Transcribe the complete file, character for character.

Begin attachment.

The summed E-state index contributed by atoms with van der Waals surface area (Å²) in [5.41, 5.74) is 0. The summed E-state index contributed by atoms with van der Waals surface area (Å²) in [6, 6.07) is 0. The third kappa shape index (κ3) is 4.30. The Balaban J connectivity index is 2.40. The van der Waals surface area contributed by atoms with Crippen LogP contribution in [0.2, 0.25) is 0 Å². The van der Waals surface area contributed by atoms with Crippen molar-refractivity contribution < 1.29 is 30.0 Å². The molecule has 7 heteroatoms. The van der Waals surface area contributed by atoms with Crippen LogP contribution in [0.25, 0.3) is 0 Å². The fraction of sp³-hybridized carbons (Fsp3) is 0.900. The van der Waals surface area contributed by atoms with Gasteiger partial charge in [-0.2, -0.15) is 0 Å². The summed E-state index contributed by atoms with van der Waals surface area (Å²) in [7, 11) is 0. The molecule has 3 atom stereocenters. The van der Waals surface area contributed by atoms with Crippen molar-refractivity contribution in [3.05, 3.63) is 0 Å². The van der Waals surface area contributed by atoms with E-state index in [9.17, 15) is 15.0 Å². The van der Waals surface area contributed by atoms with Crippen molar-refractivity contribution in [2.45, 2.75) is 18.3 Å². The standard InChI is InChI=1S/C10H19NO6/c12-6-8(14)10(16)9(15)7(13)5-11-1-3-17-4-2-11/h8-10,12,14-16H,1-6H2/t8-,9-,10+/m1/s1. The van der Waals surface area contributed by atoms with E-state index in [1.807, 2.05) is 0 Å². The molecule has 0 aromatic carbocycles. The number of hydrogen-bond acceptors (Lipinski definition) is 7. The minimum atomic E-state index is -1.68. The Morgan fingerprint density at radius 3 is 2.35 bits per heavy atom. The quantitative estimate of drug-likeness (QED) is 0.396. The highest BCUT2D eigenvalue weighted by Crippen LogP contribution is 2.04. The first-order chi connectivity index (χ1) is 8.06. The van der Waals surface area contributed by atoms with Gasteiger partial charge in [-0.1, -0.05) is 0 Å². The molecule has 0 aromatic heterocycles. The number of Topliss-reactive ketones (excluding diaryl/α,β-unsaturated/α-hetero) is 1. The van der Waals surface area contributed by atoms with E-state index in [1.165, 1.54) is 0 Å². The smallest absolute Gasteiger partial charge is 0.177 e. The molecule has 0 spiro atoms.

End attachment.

The summed E-state index contributed by atoms with van der Waals surface area (Å²) in [5.41, 5.74) is 0. The summed E-state index contributed by atoms with van der Waals surface area (Å²) in [6, 6.07) is 0. The third kappa shape index (κ3) is 4.30. The Balaban J connectivity index is 2.40. The van der Waals surface area contributed by atoms with Crippen LogP contribution in [0.2, 0.25) is 0 Å². The van der Waals surface area contributed by atoms with Crippen molar-refractivity contribution < 1.29 is 30.0 Å². The molecule has 7 heteroatoms. The van der Waals surface area contributed by atoms with Crippen LogP contribution in [0.25, 0.3) is 0 Å². The fraction of sp³-hybridized carbons (Fsp3) is 0.900. The van der Waals surface area contributed by atoms with Gasteiger partial charge in [-0.2, -0.15) is 0 Å². The summed E-state index contributed by atoms with van der Waals surface area (Å²) in [7, 11) is 0. The molecule has 3 atom stereocenters. The van der Waals surface area contributed by atoms with Crippen molar-refractivity contribution in [3.05, 3.63) is 0 Å². The van der Waals surface area contributed by atoms with E-state index in [9.17, 15) is 15.0 Å². The van der Waals surface area contributed by atoms with Crippen molar-refractivity contribution in [2.45, 2.75) is 18.3 Å². The standard InChI is InChI=1S/C10H19NO6/c12-6-8(14)10(16)9(15)7(13)5-11-1-3-17-4-2-11/h8-10,12,14-16H,1-6H2/t8-,9-,10+/m1/s1. The van der Waals surface area contributed by atoms with E-state index in [1.807, 2.05) is 0 Å². The molecule has 0 aromatic carbocycles. The number of hydrogen-bond acceptors (Lipinski definition) is 7. The minimum atomic E-state index is -1.68. The Morgan fingerprint density at radius 3 is 2.35 bits per heavy atom. The quantitative estimate of drug-likeness (QED) is 0.396. The highest BCUT2D eigenvalue weighted by Crippen LogP contribution is 2.04. The first-order chi connectivity index (χ1) is 8.06. The van der Waals surface area contributed by atoms with Gasteiger partial charge in [-0.1, -0.05) is 0 Å². The molecule has 0 aromatic heterocycles. The number of Topliss-reactive ketones (excluding diaryl/α,β-unsaturated/α-hetero) is 1. The van der Waals surface area contributed by atoms with E-state index in [1.165, 1.54) is 0 Å². The smallest absolute Gasteiger partial charge is 0.177 e. The molecule has 0 spiro atoms.